dren, named Nennillo and Nennella, in a wood, should come to the royal palace, and he would there receive joyful news of them.
Jannuccio, who had all this time passed a sad and disconsolate life, believing that his children had been devoured by wolves, now hastened with the greatest joy to seek the prince, and told him that he had lost the children. And when he had related the story, how he had been compelled to take them to the wood, the prince gave him a good scolding, calling him a blockhead for allowing a woman to put her heel upon his neck, till he was brought to send away two such jewels as his children. But after he had broken Jannuccio's head with these words, he applied to it the plaster of consolation, showing him the children, whom the father embraced and kissed for half an hour without being satisfied. Then the prince made him pull off his jacket, and had him drest like a lord; and sending for Jannuccio's wife, he showed her those two golden pippins, asking her what that person would deserve who should do them any harm and even endanger their lives. And she replied, "For my part, I would put her into a closed cask, and send her rolling down a mountain."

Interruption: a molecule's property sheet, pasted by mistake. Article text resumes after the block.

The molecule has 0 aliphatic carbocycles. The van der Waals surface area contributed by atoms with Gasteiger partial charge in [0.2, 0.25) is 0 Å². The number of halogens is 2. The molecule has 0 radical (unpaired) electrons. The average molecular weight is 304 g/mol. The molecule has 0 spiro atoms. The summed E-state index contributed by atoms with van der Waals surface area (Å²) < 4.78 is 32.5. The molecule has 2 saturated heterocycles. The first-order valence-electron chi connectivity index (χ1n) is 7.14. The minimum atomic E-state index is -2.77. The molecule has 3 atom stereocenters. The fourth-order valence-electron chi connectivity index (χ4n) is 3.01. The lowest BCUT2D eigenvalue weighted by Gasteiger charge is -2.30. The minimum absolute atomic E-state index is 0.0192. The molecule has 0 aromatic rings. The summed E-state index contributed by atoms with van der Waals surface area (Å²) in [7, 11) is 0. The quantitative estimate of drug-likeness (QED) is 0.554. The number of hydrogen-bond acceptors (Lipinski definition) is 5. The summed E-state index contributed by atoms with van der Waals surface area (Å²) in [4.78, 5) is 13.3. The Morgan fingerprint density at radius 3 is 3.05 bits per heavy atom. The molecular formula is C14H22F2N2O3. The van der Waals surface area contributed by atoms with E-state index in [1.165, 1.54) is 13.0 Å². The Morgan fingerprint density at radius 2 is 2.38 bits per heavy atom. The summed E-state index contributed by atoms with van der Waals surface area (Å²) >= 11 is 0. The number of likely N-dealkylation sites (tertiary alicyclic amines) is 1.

"So it shall be done!" said the prince: "The goat has butted at herself. Quick now! you have passed the sentence, and you must suffer it, for having borne these